The Naked Spur (1953)

4 08 2008

Another great western from Anthony Mann, though this is actually only the first one I’ve seen with James Stewart, who I’m not particularly fond of. Still, under Mann’s control, he does deliver one of his better performances. It probably helps that, like many of Mann’s heroes, Stewart doesn’t really have much to say. This bodes well for the film for two reasons, one because the audience doesn’t have to deal with Stewart’s far too familiar voice that often and two, it reinforces the “contemplative” nature of Mann’s cinema as well as the notion that he is pretty much the best genre film director ever.

Bounty hunter Howard Kemp captures long time rival and outlaw, Ben Vandergroat and plans to turn him in for the $5,000 reward. However, he needed the help of Roy Anderson and Jesse Tate to do so. The men reluctantly decide that they must split the money three ways. Greed begins to get the best of everyone and to make things worse, the trip is taking much longer than expected. In addition, Howard begins to fall for Ben’s girlfriend, Lina Patch, which only deepens the complications of the scenario.

Of the “psychological westerns” (as critics have penned them) that Mann made in the mid to late 50s, this is probably the least subtle. The back story of Howard Kemp and his wife’s betrayal is a nice touch, but Mann’s hints at it are pretty obvious. There’s one particularly embarrassing sequence in which a dazed Kemp starts speaking to Lina as though she was his ex-fiancé. I would have greatly preferred for such exposition to end at the little mention that Robert Ryan makes at the very beginning. Other than that, though, this is standard Mann, which is to say it is pretty much amazing. I missed the widescreen compositions present in The Tin Star and God’s Little Acre but the addition of technicolor provides for some of the most lush visuals moments in the history of Hollywood filmmaking. Then again, I expect nothing less from Mann.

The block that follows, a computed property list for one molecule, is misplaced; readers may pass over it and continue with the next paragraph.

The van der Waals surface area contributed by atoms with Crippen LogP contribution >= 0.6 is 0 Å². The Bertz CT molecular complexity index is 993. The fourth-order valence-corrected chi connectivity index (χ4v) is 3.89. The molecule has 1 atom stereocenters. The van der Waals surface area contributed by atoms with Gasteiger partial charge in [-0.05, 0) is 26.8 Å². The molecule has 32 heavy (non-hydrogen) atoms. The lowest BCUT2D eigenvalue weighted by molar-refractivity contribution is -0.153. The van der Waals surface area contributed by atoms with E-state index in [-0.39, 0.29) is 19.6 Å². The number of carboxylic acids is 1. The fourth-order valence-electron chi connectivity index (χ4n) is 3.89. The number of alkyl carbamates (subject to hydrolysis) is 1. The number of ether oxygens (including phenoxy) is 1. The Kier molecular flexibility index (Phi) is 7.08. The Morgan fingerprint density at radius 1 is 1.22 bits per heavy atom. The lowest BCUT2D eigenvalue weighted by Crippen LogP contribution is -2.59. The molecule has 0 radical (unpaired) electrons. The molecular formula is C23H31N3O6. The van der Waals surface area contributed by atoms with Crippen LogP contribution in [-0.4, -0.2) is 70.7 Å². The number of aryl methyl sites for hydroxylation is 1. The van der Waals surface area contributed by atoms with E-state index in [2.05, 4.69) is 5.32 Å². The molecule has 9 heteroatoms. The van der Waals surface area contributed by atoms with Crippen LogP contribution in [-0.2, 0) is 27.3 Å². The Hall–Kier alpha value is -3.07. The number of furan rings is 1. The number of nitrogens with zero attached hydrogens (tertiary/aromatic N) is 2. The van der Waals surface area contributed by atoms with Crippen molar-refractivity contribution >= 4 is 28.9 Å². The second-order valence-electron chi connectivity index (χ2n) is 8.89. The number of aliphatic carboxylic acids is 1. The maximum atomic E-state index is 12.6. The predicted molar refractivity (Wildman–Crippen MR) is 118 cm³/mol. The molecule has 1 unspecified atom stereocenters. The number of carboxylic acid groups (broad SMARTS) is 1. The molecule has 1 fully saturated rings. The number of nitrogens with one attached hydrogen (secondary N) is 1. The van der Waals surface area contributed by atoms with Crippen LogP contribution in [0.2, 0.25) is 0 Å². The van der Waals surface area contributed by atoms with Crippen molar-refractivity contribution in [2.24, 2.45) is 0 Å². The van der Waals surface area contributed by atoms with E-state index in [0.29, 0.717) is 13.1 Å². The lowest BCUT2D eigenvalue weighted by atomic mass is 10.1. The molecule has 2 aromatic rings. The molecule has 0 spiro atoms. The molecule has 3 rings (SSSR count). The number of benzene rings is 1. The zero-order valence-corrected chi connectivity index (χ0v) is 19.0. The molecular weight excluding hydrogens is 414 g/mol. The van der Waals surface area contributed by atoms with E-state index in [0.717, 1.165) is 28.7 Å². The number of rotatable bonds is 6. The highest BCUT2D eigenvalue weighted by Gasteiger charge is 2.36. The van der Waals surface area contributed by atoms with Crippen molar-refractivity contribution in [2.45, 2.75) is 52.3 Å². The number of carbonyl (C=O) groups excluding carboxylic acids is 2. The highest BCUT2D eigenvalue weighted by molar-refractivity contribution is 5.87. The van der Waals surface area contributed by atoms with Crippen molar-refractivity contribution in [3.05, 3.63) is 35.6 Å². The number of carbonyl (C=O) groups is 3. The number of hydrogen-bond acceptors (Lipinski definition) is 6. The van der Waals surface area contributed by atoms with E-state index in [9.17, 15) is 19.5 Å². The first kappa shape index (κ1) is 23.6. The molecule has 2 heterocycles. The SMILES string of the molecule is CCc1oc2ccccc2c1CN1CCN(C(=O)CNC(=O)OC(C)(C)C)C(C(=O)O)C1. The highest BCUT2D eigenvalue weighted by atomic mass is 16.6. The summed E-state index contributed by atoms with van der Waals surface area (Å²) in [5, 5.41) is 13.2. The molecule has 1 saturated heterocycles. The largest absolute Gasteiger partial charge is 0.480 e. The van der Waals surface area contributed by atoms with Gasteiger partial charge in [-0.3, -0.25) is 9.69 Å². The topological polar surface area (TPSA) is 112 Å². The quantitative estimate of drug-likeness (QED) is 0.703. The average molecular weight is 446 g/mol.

One response

4 08 2008
Ed Howard

I envy you that you have all the other Mann/Stewart westerns still to see for the first time. These are amazing films, with this one and The Man From Laramie ranking as not only my favorite Manns, but among my few favorite westerns, period. The lack of subtlety you mention is pretty characteristic of all the films the two of them made together, as Mann tends to write the psychological struggles of Stewart’s characters directly on the surface. If you think this is unsubtle, wait until you see The Far Country, in which Mann performs all his characterization with a rather large and hefty hammer. I happen to think Stewart is a great actor in general, with a much larger range than he’s usually given credit for, and his blunt, unsympathetic turns in the Mann westerns are some of his finest work. He dramatizes the internal duality of these characters in every aspect of his performance; his guilt, indecision, and ethical introspection are practically tangible.

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